nullNetflix has announced the release dates of its original film initiative, which includes the Idris Elba drama "Beasts of No Nation," which is written and directed by Cary Fukunaga.

The film will debut Friday, October 16, 2015 worldwide on Netflix, in all territories where the service is available, and on the same day in select USA theaters, in a partnership with distribution company Bleecker Street.

"Beasts of No Nation" is based on the highly acclaimed novel by Nigerian author Uzodinma Iweala, bringing to life the gripping tale of Agu, a child soldier torn from his family to fight in the civil war of an unnamed African country. Newcomer Abraham Attah stars as Agu, while Elba plays the role of Commandant, a warlord who takes in Agu and instructs him in the ways of war. 

"Beasts of No Nation is a powerful film that unfolds beautifully in the hands of director Cary Fukunaga with Idris Elba delivering a career-defining performance," said Ted Sarandos, Netflix Chief Content Officer, "We are so proud to bring a film of this caliber exclusively to Netflix members around the world at the same time as it appears in select theaters."

“Making this film has been one of the most profound professional experiences of our careers. Everyone, from Cary to our production assistants, sacrificed so much to make this film authentically in West Africa, where Uzo’s story was set,” said Daniela Taplin Lundberg, co-founder, Red Crown Productions. “To know that this harrowing and beautiful movie is going to reach the more than 50 million people within Netflix’s reach is beyond our wildest dreams. The Netflix team is bold and has the same pioneering spirit about distribution that I like to think we had about making the film in the jungles of Ghana. We could not be happier about this partnership.”

As you might recall, following last year’s declaration that they will boycott Netflix’s first feature film – a sequel to "Crouching Tiger, Hidden Dragon," which the streaming company plans to release both on its website and in theaters simultaneously – major theater chains, AMC, Regal, Cinemark, and Carmike, maybe not surprisingly, announced earlier this year that they will also boycott the theatrical release of “Beasts of No Nation,” which Netflix acquired for $12 million, outbidding every studio that was interested in the film.

In a statement, a rep for Regal said: "… at Regal we will not participate in an experiment where you can see the same product on screens varying from three stories tall to [three inches] wide on a smart phone. We believe the choice for truly enjoying a magnificent movie is clear."

But not all are anti-Netflix’s disruption of staid industry practices. IMAX CEO Richard Gelfond has defended the company’s decision to partner with Netflix on a simultaneous video-on-demand and movie release of the "Crouching Tiger" sequel, saying, last year, that he believes the IMAX release will still be successful because of audiences in China, where Netflix is currently unavailable (although the company continues to try to push into that country of billions), and where IMAX theaters are not operated by the American chains AMC, Regal and Cinemark. Gelfond also emphasized that Netflix, with its new movie model, may be on to something.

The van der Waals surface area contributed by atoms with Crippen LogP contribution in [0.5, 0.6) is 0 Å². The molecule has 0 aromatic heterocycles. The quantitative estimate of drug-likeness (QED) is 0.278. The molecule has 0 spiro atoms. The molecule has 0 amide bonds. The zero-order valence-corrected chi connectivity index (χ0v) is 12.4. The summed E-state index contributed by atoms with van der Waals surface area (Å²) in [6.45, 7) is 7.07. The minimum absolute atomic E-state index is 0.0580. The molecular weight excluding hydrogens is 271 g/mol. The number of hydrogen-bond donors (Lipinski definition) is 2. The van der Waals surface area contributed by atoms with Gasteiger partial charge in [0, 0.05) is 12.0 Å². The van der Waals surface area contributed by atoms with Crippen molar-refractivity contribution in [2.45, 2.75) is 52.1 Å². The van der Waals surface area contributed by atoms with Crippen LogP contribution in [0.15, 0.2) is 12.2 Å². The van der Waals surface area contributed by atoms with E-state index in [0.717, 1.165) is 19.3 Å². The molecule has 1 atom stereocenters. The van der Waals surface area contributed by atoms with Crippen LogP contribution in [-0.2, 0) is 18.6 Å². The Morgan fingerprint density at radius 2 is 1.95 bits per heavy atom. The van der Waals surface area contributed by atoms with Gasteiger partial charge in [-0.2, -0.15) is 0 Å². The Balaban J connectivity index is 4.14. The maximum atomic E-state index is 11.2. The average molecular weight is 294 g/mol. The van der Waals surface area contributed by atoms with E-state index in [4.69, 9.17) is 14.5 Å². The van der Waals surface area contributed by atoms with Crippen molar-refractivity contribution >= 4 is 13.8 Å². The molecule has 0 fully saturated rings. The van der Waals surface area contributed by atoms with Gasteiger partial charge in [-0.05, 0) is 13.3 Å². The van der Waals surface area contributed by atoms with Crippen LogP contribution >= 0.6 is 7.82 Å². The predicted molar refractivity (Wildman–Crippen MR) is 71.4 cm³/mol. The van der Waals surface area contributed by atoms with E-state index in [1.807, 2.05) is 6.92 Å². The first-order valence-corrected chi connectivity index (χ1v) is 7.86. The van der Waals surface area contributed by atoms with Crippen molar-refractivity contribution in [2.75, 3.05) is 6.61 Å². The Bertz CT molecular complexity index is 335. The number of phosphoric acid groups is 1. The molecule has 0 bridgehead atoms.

"Theaters are our partners, and by bringing additional content to the market, I think it helps the market and I think it’s helping them. I understand change isn’t always the easiest thing in the world, it’s easier to stick with the status quo, but on the other hand, if you don’t try to change you get stuck in a certain place," Gelfond told The Wrap last year. "We made our reputation by innovating."

The same goes for "Beasts of No Nation," as the Alamo Drafthouse indie chain of theaters with 19 nationwide, although gradually expanding, said it will buck the trend and run the film.

Said Tim League, the company’s CEO and founder, "I’m agnostic about this sort of thing […] I look at films I want to play and I play them regardless of the release strategy […] I don’t look at myself as a competitor to Netflix. I think that argument is a little bit of a red herring. I watch a lot of movies at home, but there comes a time where I want to get out of the house. I look at cinemas as one of those options that compete with restaurants or baseball games or all of those things I can’t do in my living room."

I think he speaks for millions of Americans, including yours truly.

Adding to the conversation, Amy Kaufman, producer of "Beasts of No Nation" said: "It could be a game changer… This has the potential to change the way people perceive how movies and art are delivered to them."

Well, yes, it does. In fact, it already has! 

"Beasts of No Nation" is a film that’s on my 2016 Oscar predictions list, which you can read here.

Other titles that are on Netflix’s film slate that are now set up with release dates include: 

– "The Ridiculous Six" – the first of four Adam Sandler films available only on Netflix, which stars Sandler, Terry Crews, Jorge Garcia, Taylor Lautner, Rob Schneider, Luke Wilson and Nick Nolte. The film will premiere exclusively for Netflix members on Friday, December 11, 2015.

– "Crouching Tiger, Hidden Dragon: The Green Legend" will be released theatrically in China and on IMAX and on Netflix globally in early 2016.

– And "Pee-wee’s Big Holiday," starring Pee-wee Herman, will premiere on Netflix in March 2016.